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The Language Keepers

Once every five years, a small group of people called the Language Keepers (or keepers) travel to each of the siren settlements in Kelunbar and take a census of the people there. This information is then returned to the Tudines, the rulers of the Sirens. The current Tudine leader then decides what actions to take with this information.  

The Keepers

Keepers are hand chosen by the Tudines, and are typically born-sirens who have had other Keepers within their family. During the four years between censuses, Keepers reside in Srileniare and are excused from the general duties that the populace has.   On census years, Keepers hold settlement-wide meetings where all sirens are invited to come and voice their needs and opinions.Many have critiqued that every five years is not often enough, as this is the only access to the Tudines sirens have.  

The Census

The Keepers take information on three things:
  1. The current numbers of born-siren and transformed-siren
  2. The complaints and comments of the general populace
  3. Evaluation of settlement leaders
This information is then returned to the Tudines who make decisions on what actions to take based on this information. The current ruler may decide to replace a leader in a settlement, or redistribute food from one settelment to another, for example.  

Public Perception

The Language Keepers are often viewed as frustratingly elite and out of touch with culture, as they don't participate in it the same ways that other sirens do. Many sirens believe that the information that Keepers provide the Tudines is often biased or even false. Requests for action from citizens are rarely followed through on.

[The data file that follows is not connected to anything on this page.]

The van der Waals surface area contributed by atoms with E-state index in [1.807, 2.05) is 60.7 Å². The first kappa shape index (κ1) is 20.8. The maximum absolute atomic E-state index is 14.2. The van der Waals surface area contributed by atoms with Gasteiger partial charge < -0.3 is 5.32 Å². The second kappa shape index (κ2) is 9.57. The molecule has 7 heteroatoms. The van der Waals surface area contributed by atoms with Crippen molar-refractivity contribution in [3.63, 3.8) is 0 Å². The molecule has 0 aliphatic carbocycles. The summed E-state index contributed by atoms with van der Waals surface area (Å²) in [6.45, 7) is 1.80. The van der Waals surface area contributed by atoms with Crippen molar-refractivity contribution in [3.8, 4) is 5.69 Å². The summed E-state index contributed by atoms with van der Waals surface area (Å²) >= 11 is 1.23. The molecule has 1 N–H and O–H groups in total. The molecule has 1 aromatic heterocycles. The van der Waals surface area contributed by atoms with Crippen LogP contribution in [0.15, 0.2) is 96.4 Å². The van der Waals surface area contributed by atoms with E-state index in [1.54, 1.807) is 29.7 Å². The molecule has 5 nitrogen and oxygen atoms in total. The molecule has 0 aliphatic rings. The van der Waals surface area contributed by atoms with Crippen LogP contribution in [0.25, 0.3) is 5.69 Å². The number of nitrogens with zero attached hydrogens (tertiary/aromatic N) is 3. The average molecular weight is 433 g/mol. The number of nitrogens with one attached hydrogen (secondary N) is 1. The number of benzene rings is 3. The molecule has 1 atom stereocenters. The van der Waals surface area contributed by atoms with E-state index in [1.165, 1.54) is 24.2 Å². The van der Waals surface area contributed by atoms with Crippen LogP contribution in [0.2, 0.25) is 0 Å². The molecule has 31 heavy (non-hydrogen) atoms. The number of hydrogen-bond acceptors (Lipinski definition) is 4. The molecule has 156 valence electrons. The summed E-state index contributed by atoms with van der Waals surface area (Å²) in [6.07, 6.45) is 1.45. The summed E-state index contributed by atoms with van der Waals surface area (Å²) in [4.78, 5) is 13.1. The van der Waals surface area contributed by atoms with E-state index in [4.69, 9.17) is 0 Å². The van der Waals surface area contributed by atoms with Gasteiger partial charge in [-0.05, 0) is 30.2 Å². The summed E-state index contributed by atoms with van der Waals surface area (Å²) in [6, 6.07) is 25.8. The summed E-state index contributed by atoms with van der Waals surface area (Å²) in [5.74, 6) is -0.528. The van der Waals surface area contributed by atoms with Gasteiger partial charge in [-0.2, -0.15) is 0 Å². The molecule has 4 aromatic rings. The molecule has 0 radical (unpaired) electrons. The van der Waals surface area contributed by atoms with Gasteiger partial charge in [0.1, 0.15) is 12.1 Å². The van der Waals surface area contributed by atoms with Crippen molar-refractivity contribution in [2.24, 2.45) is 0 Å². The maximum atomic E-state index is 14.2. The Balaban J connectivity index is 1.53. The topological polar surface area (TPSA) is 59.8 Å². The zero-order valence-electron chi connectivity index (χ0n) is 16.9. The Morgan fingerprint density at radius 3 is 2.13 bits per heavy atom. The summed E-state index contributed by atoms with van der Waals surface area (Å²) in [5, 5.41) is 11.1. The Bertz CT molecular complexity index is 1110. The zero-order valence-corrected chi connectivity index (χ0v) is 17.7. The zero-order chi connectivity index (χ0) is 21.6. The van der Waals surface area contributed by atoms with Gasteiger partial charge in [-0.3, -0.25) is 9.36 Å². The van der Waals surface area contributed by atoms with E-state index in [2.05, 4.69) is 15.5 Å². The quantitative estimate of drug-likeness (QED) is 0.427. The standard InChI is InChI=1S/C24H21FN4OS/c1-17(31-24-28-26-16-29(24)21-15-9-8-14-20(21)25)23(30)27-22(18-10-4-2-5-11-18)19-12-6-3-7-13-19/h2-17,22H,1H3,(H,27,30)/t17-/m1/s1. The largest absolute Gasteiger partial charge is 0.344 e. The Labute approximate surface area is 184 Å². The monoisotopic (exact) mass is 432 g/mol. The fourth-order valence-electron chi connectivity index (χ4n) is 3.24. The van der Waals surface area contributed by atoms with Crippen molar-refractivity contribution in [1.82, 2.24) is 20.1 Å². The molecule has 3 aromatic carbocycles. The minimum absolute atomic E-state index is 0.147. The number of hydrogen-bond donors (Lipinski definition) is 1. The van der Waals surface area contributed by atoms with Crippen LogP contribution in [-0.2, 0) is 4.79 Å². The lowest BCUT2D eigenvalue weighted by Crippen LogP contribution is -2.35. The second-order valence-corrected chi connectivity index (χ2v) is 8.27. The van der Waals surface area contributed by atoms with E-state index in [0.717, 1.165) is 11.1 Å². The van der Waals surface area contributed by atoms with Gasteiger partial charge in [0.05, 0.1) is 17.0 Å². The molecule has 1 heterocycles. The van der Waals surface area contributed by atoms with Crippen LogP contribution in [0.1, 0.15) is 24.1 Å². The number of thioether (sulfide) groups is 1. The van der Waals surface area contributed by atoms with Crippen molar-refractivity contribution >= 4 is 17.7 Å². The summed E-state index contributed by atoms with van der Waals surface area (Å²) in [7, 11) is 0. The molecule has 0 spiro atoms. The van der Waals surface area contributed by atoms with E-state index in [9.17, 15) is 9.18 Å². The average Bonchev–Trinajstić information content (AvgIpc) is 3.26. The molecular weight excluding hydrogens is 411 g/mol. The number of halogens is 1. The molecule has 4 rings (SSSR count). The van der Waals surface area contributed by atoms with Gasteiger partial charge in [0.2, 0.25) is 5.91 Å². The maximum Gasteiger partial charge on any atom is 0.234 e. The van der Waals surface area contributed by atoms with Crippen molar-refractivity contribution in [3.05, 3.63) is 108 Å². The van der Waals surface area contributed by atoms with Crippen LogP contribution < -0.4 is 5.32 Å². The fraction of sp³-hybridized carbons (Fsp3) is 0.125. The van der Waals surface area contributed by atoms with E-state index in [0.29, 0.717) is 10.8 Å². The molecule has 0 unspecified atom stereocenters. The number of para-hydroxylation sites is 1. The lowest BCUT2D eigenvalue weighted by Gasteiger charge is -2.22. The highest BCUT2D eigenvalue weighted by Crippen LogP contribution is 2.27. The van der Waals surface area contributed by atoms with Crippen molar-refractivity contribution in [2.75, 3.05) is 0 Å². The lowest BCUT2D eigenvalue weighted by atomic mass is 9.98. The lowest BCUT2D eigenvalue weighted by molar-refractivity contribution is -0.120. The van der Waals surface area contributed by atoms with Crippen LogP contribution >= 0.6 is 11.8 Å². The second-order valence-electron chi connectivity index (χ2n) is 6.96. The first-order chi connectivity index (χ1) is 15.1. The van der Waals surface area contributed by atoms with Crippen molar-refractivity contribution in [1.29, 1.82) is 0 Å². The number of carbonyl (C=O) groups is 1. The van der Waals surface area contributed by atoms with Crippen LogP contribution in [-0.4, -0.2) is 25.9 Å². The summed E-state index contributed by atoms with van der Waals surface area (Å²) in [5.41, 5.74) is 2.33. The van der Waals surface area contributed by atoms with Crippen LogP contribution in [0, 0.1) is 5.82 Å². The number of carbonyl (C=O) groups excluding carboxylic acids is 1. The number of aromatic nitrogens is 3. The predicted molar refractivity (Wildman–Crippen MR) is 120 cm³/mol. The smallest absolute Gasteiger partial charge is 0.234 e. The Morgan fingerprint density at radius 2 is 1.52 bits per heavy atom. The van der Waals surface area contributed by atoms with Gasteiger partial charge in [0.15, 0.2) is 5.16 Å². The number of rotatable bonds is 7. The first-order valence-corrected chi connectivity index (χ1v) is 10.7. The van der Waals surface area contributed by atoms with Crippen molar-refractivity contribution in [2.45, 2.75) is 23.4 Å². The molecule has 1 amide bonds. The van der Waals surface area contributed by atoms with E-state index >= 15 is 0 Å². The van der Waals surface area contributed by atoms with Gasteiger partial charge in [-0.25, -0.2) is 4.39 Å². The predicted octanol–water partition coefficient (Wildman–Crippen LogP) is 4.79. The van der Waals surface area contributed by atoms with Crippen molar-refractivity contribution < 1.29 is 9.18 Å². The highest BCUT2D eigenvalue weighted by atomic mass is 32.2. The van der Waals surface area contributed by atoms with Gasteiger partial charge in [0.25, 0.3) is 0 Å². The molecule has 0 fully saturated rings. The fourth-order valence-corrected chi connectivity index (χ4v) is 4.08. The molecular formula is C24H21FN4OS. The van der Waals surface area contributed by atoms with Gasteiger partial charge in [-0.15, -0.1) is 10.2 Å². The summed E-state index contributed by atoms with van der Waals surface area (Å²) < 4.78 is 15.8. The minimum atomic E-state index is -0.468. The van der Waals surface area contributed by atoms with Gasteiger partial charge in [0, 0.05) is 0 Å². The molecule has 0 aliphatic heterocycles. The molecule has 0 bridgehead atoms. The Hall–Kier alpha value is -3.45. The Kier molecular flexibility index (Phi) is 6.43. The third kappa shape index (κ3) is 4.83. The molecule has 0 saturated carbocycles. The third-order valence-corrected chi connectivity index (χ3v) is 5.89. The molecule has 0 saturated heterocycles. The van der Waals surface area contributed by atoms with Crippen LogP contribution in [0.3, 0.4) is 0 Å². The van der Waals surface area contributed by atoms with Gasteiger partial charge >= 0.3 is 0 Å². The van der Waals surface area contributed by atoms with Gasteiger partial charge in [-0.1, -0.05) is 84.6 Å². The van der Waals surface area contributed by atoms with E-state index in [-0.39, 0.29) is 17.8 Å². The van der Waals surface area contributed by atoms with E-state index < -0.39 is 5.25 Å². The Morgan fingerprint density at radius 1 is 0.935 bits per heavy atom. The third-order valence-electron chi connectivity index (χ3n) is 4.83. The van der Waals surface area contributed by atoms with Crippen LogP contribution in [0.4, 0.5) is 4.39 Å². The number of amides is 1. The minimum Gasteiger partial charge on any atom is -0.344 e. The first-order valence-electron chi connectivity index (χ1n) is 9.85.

Civic, Professional
Form of Address
Alternative Naming
The Keepers, Mitas Speakers
Reports directly to
Related Locations

In Writing

The Keepers' full title is The Language Keepers, because they and the Tudines are the only sirens who use the siren written language Mitas. Mitas is used only for the census. To write, Keepers use thin stone slabs and styluses that scratch the ink from a squid found only in Lake Nopoth. This method of writing is only legible for about one hundred years underwater, thus Siren stories and history are generally told orally, and it is unknown when the practice of census taking began.

Skee Critique

Skee siren, who come from a culture that has nearly universal literacy, have tried to popularize their own version of writing. However, most other siren are uninterested, and accessing the materials for underwater writing is difficult for average sirens to obtain. Skees are also disturbed that the ruling class are the only people people who have access to such valuable knowledge, and many suspect Mitas may be being put to other uses besides census taking.

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Author's Notes

This article was originally created for World Anvil Summer Camp 2020 for the prompt: Write about a rank or title that represents order in your world.

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